The Tuition and Fees Deduction
The tuition and fees tax deduction expired at the end of 2016, but then the Bipartisan Budget Act extended it through 2017. No word yet on whether it will be resurrected yet again for 2018, but don’t count it out. This is one of those deductions that gets new life on a fairly regular basis, usually at the eleventh or even thirteenth hour as happened in February 2018 for the 2017 deduction.
This deduction can reduce your taxable income by up to $4,000, and it’s one of those above-the-line deductions—an adjustment to income that you don’t have to itemize to claim. You can take this deduction and claim the standard deduction or itemize your other deductions as well.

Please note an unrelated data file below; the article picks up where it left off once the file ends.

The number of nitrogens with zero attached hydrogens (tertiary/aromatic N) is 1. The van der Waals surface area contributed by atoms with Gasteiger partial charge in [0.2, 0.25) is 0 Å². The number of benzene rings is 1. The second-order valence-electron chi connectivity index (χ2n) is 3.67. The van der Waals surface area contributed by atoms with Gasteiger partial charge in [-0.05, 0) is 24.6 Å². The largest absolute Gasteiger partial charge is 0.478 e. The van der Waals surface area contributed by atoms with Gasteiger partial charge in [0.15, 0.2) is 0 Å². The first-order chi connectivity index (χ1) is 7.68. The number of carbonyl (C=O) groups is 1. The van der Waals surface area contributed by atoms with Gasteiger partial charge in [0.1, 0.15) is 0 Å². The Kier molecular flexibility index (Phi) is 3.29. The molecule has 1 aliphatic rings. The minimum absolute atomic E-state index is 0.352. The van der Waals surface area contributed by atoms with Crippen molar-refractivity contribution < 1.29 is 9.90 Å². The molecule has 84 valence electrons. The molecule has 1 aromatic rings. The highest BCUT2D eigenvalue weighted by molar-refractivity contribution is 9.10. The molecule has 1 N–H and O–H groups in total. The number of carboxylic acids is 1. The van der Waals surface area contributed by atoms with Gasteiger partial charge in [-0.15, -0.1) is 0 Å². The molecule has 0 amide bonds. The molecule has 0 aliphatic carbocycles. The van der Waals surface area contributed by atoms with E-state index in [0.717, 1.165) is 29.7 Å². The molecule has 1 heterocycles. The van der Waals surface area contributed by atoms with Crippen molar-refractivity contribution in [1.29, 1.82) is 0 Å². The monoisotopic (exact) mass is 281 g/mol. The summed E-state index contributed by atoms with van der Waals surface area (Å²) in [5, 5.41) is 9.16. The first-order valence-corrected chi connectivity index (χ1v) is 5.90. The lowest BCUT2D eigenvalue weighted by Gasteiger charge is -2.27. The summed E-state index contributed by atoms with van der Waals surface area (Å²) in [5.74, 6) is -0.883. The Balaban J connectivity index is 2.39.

It’s off limits for anyone who can be claimed as a dependent on someone else’s tax return, even if that someone else doesn’t actually claim her. The point is that he could have if he had wanted to. You also can’t be married but file a separate tax return.
You can’t claim this deduction and one of the education tax credits as well, but it has somewhat higher phase-out limits than the LLC so taxpayers who don’t qualify for the LLC might be able to claim this tax break instead. The phase-out thresholds are $65,000 to $80,000 for single filers and $130,000 to $160,000 for married joint filers.
The Student Loan Interest Deduction
This deduction is restricted to single filers with MAGIs between $65,000 and $80,000 as of 2018, or $135,000 to $160,000 for those who are married and filing jointly. You can claim up to $2,500 in interest you paid on student loans during the tax year. This, too, is an adjustment to income, so you can claim the standard deduction or itemize as well.